“You can’t win a fight that never ends”
Ayn Rand‘s Atlas Shrugged is one of the most divisive novels ever written with equal numbers hailing her Objectivist manifesto as Bible or deriding it as blasphemy. It’s a timely tale these days too as gas costs rise high and cries of Socialism are heard regarding our Presidential regime currently at risk of upset by a team who’s VP candidate is a very vocal Rand apologist. Our nation is at a crossroads not unlike the book’s where citizens are being asked to take a stand. Will you back a world full of luminaries rewarded for their hard work and effort propelling mankind into the future or one stolen through power plays, backhanded deals, and political pull lining the pockets of greedy men too lazy to do more than lift a pen to change the course of history?
With Hollywood largely populated by Liberals, it’s no wonder the source material was thought unfilmable. In fact, the only reason we have the chance to see Rand’s ideas on the big screen is because producer John Aglialoro decided to self-fund it after two decades of studio rejection. CEO of Cybex International, this man is in control of a company much like the Taggarts—a position to become a grinning fool riding the work ethic of those under him like James or a powerful figure of strength and pride like Dagny. Refusing to take “No” for an answer, he saw Atlas Shrugged: Part I open in three hundred cities across America to fan praise and critical panning. Its low budget visible on its sleeve, many saw the blood, sweat, and tears as a cut-rate TV production pretending to be more.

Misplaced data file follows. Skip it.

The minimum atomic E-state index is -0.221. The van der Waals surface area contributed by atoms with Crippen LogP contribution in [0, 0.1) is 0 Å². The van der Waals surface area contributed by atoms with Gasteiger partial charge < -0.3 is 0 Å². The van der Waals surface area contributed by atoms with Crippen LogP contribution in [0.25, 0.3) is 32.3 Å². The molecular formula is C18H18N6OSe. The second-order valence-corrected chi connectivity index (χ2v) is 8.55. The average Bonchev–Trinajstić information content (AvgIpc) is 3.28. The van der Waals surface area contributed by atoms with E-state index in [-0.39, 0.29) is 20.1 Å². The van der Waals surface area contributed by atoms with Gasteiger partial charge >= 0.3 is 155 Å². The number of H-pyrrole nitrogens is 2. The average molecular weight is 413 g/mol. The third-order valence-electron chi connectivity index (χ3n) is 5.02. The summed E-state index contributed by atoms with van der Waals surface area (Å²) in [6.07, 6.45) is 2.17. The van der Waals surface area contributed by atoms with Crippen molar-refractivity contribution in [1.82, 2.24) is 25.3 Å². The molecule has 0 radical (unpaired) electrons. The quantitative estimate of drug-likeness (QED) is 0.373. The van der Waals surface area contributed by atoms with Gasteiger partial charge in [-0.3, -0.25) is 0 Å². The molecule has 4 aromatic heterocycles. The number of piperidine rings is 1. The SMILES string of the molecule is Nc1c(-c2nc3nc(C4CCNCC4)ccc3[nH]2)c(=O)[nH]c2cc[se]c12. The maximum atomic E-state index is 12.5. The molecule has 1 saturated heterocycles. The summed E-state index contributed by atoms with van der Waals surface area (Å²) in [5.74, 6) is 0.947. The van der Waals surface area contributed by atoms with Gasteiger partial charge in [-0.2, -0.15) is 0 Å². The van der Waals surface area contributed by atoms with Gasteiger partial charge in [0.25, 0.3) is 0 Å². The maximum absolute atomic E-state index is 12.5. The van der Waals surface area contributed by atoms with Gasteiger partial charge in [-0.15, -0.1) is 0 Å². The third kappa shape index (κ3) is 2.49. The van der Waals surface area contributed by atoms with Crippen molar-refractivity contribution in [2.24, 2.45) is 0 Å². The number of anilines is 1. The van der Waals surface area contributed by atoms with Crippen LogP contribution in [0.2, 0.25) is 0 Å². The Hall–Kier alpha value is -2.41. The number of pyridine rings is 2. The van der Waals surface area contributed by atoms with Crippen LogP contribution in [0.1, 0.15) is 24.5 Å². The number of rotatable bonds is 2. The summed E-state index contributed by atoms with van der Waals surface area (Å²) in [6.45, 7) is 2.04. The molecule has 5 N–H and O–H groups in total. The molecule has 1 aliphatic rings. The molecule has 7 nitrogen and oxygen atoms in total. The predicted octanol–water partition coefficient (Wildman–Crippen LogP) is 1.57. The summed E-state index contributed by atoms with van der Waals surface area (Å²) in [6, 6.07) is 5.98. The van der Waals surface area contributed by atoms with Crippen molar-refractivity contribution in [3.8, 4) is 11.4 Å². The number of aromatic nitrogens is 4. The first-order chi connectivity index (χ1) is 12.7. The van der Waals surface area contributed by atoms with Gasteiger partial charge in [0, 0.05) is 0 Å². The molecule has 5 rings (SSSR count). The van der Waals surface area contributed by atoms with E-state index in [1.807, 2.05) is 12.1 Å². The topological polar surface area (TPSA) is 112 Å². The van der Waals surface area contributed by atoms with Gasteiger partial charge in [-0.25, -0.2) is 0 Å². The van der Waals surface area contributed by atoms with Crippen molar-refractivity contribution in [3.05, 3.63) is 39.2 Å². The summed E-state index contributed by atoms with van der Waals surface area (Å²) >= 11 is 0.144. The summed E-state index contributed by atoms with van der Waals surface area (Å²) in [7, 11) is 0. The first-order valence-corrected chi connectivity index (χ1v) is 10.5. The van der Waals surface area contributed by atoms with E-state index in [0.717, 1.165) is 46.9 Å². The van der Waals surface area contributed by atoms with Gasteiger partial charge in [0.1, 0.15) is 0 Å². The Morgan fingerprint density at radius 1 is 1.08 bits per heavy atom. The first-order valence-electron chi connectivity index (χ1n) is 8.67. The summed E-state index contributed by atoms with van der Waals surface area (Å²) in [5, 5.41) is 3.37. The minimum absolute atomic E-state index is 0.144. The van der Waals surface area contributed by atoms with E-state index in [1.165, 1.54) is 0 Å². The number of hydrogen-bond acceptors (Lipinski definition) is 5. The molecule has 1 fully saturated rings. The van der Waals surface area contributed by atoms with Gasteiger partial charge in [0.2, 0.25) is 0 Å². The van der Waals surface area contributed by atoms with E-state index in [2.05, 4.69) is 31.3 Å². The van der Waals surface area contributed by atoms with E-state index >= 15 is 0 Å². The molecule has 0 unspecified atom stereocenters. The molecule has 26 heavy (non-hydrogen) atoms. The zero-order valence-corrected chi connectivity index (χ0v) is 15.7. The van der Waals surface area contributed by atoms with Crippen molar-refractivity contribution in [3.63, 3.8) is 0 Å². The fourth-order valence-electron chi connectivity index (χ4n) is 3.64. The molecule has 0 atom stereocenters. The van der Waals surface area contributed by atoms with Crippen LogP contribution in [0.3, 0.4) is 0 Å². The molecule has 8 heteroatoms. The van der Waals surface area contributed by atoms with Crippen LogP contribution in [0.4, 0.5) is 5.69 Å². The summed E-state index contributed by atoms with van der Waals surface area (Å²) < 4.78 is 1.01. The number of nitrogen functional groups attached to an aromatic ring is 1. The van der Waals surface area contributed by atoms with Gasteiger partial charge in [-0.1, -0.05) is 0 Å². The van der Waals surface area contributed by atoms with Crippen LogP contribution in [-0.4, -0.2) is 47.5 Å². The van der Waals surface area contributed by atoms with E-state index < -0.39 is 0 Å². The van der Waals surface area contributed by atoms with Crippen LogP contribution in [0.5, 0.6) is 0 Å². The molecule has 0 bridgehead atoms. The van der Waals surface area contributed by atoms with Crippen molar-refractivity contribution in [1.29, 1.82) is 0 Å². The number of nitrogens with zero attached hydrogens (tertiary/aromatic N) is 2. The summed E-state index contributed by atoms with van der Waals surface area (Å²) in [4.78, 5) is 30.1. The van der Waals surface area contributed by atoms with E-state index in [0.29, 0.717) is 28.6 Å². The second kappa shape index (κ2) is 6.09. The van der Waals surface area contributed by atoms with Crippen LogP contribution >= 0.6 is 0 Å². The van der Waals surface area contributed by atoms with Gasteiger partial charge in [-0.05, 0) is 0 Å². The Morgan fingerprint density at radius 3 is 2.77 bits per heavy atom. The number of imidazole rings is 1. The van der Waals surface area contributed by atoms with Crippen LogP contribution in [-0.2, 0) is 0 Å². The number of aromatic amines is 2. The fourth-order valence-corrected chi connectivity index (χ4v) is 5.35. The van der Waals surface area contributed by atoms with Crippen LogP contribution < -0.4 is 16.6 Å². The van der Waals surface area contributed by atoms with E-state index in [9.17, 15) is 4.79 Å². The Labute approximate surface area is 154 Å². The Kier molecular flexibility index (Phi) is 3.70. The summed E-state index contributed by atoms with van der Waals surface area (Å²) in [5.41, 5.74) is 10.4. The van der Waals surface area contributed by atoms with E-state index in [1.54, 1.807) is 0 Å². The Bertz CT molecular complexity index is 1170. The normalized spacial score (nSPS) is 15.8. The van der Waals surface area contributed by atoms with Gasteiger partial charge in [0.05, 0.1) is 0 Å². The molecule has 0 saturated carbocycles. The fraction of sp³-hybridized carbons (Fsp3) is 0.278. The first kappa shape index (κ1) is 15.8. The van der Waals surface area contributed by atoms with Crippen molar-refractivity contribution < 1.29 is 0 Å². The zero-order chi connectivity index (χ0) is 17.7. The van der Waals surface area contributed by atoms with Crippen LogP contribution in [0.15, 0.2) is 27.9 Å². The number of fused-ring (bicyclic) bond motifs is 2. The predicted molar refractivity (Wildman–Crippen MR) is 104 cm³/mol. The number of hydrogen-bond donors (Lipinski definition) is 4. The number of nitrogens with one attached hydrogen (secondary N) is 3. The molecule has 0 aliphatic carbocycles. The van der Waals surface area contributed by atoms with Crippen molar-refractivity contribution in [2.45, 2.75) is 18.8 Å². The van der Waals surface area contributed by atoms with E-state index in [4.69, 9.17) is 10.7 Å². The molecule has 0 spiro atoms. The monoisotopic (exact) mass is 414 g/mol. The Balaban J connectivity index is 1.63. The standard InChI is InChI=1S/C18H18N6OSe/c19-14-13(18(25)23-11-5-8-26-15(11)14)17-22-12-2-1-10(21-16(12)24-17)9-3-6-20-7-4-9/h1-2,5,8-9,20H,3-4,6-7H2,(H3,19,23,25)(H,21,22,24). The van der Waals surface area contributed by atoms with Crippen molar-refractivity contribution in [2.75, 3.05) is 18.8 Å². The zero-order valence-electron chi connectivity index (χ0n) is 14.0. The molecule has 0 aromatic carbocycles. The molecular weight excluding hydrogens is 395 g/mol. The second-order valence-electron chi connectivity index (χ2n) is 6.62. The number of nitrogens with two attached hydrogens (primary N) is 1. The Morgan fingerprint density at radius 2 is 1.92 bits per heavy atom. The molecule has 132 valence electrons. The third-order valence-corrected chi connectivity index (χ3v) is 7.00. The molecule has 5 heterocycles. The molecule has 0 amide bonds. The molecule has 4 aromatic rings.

Taking that response to heart, his drive to finish the trilogy was reinvigorated. I personally enjoyed the first installment a lot, but not because it looked great or had Oscar-worthy performances. No, it was pretty much a television melodrama hindered by lack of funds and a director unfortunately too inexperienced to handle such a daunting task. There’s no objective way to deny this fact. What Aglialoro and screenwriter Brian Patrick O’Toole did accomplish was a rather impressive distillation of the key story points necessary to build this not so distant future on train tracks. They gave life to beloved characters and the unseemly actions of politicians twisting the law to pilfer profits from those smarter, turning them into slaves incapable of stopping due to pride in the products they created and misguided optimism that things would change.
If Part I is about getting our feet wet to understand the not so far-fetched dynamics at play, Atlas Shrugged: Part II is about deciding whether to hold onto false hope or stop to watch it all burn. No one is saying Rand’s tale is without convenience or implausibility, but such broadly heightened adversarial positions are needed to make her point. If government takes away man’s ability to succeed on behalf of his mind then man should be able to destroy his work for those left behind to create their own in his absence. Once ideas take hold that genius exists for the betterment and profit of the collective, one shouldn’t be surprised when the exploited finally decide to cease taking the abuse. The lazy cannot bleed the hardworking dry and expect to punish them for it too.